Fork That Language

The divergence of languages is a natural process, which is facilitated among many an axis. Social, demographic, cultural and national changes in the structure of the society.

During the Modern era, the process is being slowed down by the intervention of the State with its particular and pre-determined linguistic policies. That is why the times of the major social upheavals are rather conducive for the linguistic changes to the same extent as they are conducive to the changes of the political sort.

Yaroslav Zolotaryov and his attempt at the re-construction of the Siberian Language is one of the first attempts at breaking down the Ruᛋᛋian Statist Standard (we shall use the term RuSt2 from now on), facilitated, controlled and reproduced by the Nazi Ruᛋᛋian State.

He tried to use the technological crisis of the early Khuilo period to push for the Siberian language into the mainstream. However, the Ruᛋᛋian scum, in its serfish boot-lickery, decided to destroy the Siberian wiki due to their political aspirations. The same Ruᛋᛋian Wikipedia community then become the spearhead of increasing the totalitarian control over the discourses on the Internet.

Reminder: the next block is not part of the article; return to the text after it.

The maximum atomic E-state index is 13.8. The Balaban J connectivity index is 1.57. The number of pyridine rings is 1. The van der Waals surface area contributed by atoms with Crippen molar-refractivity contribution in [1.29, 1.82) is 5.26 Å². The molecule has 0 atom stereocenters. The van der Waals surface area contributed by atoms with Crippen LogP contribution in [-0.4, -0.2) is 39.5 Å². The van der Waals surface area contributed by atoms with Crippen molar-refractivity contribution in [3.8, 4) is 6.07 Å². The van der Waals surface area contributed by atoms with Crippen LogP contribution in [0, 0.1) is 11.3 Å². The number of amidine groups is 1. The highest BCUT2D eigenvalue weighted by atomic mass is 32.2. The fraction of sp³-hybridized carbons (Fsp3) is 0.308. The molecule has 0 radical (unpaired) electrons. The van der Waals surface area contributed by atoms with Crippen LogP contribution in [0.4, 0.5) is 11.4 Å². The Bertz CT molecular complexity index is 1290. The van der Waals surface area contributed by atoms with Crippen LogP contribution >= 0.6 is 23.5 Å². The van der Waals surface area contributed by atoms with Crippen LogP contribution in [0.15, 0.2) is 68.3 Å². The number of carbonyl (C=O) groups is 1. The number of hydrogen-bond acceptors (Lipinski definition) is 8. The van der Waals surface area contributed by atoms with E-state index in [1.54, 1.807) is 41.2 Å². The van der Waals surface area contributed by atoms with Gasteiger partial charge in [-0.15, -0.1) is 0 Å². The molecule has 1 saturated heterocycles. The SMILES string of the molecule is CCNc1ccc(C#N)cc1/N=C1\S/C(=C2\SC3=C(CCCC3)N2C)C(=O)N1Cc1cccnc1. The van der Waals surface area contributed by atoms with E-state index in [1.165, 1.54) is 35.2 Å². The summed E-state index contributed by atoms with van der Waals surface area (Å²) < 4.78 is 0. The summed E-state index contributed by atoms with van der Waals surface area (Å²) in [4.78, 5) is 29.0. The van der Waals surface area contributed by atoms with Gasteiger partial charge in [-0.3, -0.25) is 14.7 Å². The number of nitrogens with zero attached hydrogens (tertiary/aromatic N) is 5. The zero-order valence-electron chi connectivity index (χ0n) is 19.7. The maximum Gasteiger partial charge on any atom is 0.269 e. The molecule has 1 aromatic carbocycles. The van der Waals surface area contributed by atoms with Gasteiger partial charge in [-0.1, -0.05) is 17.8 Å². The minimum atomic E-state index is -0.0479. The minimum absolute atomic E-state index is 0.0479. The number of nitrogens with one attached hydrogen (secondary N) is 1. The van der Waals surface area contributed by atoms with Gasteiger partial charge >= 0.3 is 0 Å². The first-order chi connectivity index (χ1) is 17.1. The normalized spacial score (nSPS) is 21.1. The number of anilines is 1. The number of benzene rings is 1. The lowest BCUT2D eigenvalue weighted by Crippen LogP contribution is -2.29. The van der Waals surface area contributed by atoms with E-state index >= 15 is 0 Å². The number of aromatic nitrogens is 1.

Despite this setback, I think that the project of the Siberian language is not only highly influential, but also very important for any future linguistic development that seek to undermine the dominance of the RuSt2 and the control of the Nazi Ruᛋᛋian government over the the ways people speak and recognise each other.

There should be more projects started by different communities and individuals that would take their local variations of the language, that would still be mutually understandable by their speakers and would allow them all to differentiate themselves linguistically from the RuSt2 carriers. With time, we can expect the new literatures to emerge. And with this – the long-standing dominance of the statist discourse will be challenged.

The Program

The same Nazi state that has long been in control of the RuSt2 provides with the tools of combatting its influence. Here I'd like to break out an example program for anyone who would like to fork their regional variety of ‘Russian’.

Any language reform (albeit small), cannot do without dealing with the:

  • lexical level
  • syntactic level
  • semantic level

so before forking a language, you need to get the literature on the local variety you want to build your fork upon. Since I have been exposed to the Pskov group of sub-dialects from the early childhood, I shall use it as an example:

  • The Pskov Regional Dictionnary[RU] is good for the lexical level analysis, allowing for searching older and more precise terms for different actions and objects that can be introduced into your fork.
  • The The Pskov Sub-Dialects[RU] as a reference for phonetics and morphology.
  • The experience of listening to and speaking specific sub-dialects as a point of personal reference in the sphere of semantics. Some regional ethnographical studies can also help with developing a more precise semantic distinction form the RuSt2.